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Understanding Solar Solutions

Within a few seconds, The sun provides enough energy, every day, to power all the requirements of humanity.

Solar Panel technology is the way to capture a fraction of this energy to power appliances at home or as required in a business environment. Solar is the most efficient way to harness green energy. Every kWh of solar energy used contributes to reducing harmful gases in the atmosphere.

The three most prominent factors still preventing investment into solar solutions are 1) The perceived cost of solar ownership. 2)Understanding or the lack of understanding solar, and 3) Limitations in available capital for solar.

This post aims to mainly address the practical understanding of solar and some critical points about the cost of ownership.

For any detailed enquiries, contact us at Solar Complete.

Justifying a solar solution on a purely cost of ownership basis is not difficult for an average home or organization. The cost of ownership of electricity from the South African Eskom powered grid is whatever a monthly household bill is, escalated into the future. The problem is historical and predicted 15% compound increase annually. As a result of the escalation of costs, electricity from Eskom is simply becoming unaffordable.

Customers are paying run-away escalated costs without ever owning any power-generating assets. So, what is the price of ownership of electricity from Eskom? A household spending R2500 monthly now will be paying R 8800 per month in ten years. Or put differently R 610 000 for ten years of electricity from Eskom.

If a solar plant is installed and financed from a bank or as part of a home loan throughout, say, seven years, interest rates are such that the resulting cost of ownership is much lower than getting supply from an Eskom powered grid. A typical household will save upwards of R 300 000 over ten years. Add to the numbers the unreliability of the gird (Load shedding!), and a solar solution makes total sense.

Banks and other financial institutions are more accommodating to solar technology than a few years back. On top of all this, ad the appreciation of the property's value due to the installed plant.

For more information on return on investment, read our post, solar return on investment.

So what is involved in a solar plant implementation?

The graphic in this post shows the components in a solar plant installation. Elements interconnect as per the graphic: solar panels, inverter, battery bank, the customer's distribution box and Eskom. A solution can exist without Eskom ( In which case it is an off-grid solution or without panels as a load shedding solution only). In addition, the role of Eskom can be performed by a generator. Many businesses install solar plants without battery banks, using solar only during sun hours.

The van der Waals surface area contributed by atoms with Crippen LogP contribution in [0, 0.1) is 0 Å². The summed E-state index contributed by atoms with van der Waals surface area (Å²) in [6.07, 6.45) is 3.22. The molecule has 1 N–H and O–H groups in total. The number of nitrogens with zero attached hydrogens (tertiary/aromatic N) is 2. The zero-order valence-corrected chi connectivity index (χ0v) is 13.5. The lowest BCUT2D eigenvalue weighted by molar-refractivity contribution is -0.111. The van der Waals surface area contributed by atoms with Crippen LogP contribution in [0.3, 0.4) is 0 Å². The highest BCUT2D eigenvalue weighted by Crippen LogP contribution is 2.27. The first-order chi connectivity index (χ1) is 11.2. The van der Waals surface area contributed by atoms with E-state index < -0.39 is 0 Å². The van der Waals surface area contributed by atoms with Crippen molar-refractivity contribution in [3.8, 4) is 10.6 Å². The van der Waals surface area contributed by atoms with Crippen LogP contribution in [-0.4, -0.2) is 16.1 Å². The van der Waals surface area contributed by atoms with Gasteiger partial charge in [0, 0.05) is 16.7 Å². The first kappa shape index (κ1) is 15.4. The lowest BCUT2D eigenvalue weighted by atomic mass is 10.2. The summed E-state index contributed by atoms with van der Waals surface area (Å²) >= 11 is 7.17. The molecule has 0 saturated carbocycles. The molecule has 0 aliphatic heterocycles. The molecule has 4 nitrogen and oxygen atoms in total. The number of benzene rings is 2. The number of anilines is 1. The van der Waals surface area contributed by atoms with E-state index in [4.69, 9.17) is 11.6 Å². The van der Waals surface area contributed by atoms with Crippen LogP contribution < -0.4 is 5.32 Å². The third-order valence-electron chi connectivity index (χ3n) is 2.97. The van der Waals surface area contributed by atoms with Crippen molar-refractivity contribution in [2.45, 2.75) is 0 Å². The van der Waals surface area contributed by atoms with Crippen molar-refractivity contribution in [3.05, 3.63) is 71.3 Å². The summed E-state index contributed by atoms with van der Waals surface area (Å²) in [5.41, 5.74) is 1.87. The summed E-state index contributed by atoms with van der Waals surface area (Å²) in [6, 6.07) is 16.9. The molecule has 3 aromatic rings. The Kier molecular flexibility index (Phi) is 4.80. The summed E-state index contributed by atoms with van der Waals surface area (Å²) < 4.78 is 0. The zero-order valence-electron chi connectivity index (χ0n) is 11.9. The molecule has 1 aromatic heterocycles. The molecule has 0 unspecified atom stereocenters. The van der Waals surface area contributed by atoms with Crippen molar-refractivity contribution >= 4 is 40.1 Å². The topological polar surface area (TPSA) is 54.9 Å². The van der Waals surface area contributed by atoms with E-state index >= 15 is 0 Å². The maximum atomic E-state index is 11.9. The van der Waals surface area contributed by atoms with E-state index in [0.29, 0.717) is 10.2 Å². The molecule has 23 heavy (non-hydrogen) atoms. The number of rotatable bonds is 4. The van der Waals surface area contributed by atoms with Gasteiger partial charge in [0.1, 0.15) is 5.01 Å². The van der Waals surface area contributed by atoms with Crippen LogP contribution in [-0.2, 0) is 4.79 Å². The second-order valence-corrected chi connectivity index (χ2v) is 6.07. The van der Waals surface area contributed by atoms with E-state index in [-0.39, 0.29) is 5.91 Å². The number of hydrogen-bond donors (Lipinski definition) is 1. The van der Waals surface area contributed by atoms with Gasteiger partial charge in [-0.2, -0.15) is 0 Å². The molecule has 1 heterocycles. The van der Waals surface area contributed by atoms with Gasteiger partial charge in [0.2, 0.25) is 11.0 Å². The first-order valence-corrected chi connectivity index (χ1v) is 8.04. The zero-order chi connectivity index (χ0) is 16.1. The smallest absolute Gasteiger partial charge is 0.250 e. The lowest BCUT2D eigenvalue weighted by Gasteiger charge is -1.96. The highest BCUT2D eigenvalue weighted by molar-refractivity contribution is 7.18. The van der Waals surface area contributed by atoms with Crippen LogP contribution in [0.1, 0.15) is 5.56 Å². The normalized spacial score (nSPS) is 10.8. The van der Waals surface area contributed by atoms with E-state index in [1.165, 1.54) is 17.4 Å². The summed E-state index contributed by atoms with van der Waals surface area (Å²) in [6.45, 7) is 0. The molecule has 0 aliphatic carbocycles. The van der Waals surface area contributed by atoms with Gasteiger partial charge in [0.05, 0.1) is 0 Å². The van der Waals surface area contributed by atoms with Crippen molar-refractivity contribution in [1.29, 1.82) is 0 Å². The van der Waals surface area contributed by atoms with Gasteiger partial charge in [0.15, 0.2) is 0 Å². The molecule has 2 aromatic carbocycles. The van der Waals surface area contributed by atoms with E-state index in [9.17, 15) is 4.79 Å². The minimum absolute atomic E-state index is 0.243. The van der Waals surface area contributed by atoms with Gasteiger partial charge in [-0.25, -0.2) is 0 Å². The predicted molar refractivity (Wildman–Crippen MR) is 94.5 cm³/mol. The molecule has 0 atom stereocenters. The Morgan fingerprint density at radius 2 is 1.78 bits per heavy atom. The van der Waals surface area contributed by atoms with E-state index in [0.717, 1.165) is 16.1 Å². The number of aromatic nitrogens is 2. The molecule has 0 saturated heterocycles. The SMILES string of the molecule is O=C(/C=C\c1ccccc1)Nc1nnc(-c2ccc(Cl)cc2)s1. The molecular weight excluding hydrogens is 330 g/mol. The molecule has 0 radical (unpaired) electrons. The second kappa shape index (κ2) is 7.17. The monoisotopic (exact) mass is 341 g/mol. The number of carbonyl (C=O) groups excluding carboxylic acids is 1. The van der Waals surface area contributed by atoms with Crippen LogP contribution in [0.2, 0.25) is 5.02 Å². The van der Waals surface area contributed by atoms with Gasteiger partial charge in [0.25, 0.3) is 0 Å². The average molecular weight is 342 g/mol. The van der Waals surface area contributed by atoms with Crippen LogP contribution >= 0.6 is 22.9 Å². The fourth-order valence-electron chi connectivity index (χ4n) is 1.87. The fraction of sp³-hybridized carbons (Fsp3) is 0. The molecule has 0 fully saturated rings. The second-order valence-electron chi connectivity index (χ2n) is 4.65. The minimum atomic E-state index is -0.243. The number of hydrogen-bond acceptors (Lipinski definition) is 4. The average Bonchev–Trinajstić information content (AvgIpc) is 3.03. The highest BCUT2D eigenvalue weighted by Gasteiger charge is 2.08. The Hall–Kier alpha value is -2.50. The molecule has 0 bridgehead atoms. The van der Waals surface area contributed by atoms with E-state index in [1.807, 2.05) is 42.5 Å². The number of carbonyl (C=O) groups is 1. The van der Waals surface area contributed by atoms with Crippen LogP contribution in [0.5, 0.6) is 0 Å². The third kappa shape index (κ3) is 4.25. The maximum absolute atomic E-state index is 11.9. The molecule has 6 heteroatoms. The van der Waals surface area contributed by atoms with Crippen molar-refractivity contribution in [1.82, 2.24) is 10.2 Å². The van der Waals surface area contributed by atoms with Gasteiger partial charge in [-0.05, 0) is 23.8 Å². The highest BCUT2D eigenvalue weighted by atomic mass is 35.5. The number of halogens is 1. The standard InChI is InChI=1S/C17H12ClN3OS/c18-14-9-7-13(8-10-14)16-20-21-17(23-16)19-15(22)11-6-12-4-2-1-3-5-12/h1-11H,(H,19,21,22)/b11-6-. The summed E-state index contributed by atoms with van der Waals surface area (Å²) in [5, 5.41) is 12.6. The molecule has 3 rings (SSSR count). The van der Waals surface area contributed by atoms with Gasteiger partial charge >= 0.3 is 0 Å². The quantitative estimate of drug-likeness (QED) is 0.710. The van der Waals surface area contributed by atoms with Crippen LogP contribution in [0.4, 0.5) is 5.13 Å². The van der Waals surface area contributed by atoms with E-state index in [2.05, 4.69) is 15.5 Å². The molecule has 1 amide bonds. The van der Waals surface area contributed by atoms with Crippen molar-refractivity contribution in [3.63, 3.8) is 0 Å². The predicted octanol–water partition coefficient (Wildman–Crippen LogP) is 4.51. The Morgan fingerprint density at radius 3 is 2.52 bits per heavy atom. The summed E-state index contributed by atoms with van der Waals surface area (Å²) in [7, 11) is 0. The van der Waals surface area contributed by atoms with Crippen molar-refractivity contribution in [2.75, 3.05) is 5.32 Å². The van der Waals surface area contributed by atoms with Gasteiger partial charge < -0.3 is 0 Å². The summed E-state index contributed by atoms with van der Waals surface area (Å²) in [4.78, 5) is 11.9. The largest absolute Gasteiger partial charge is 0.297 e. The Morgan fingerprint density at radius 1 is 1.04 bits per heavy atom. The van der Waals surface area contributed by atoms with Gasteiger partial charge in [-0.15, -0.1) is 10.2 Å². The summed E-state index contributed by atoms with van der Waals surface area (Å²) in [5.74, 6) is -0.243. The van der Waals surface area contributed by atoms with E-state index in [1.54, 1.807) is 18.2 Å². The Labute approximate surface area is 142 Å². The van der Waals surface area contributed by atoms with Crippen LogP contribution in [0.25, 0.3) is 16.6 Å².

The role of each element:

Solar panels generate electricity from the sun. Panels are developed in various sizes of output. Three hundred watts is typical, right up to six hundred watts for later high powered models. The watt specification is the theoretical maximum wattage output of a panel. A panel's good rule of thumb for output performance is 75% of the specification on a sunny day. So, therefore a six hundred watt panel will output around four hundred and fifty usable watts to the establishment. Output is affected by the quality of the solar panel, placement and efficiency of parts along the delivery chain.

Assuming an average of 6-7 hours sun per day, 9x600 watt panels will generate between 4000-5000 watts during six sun hours. It is essential to understand that 1000 watts generated or consumed for an hour equal 1 kWh or 1 unit. Therefore if 9x600 watt panels in our example deliver 4050 watts for 7 hours, that would be 28.3 kWh for the day. Professional installers have technology with which designs and predicted outputs can and should be optimized. A typical average home would consume around 25 kWh per day. Among our installations, we see homes using as little as ten units a day, up to 100 or more. It all depends on the appliances used and the lifestyle of the customer.

About Inverters. There are two types of electricity to generate, AC (Alternate current), the format generated by Eskom and DC(Direct Current), the form of electricity generated by solar panels. DC is also the format output by batteries and stored on batteries. Most appliances require an AC format. Inverters convert electricity from one type of current to the other. Inverters further direct and manage energy flow.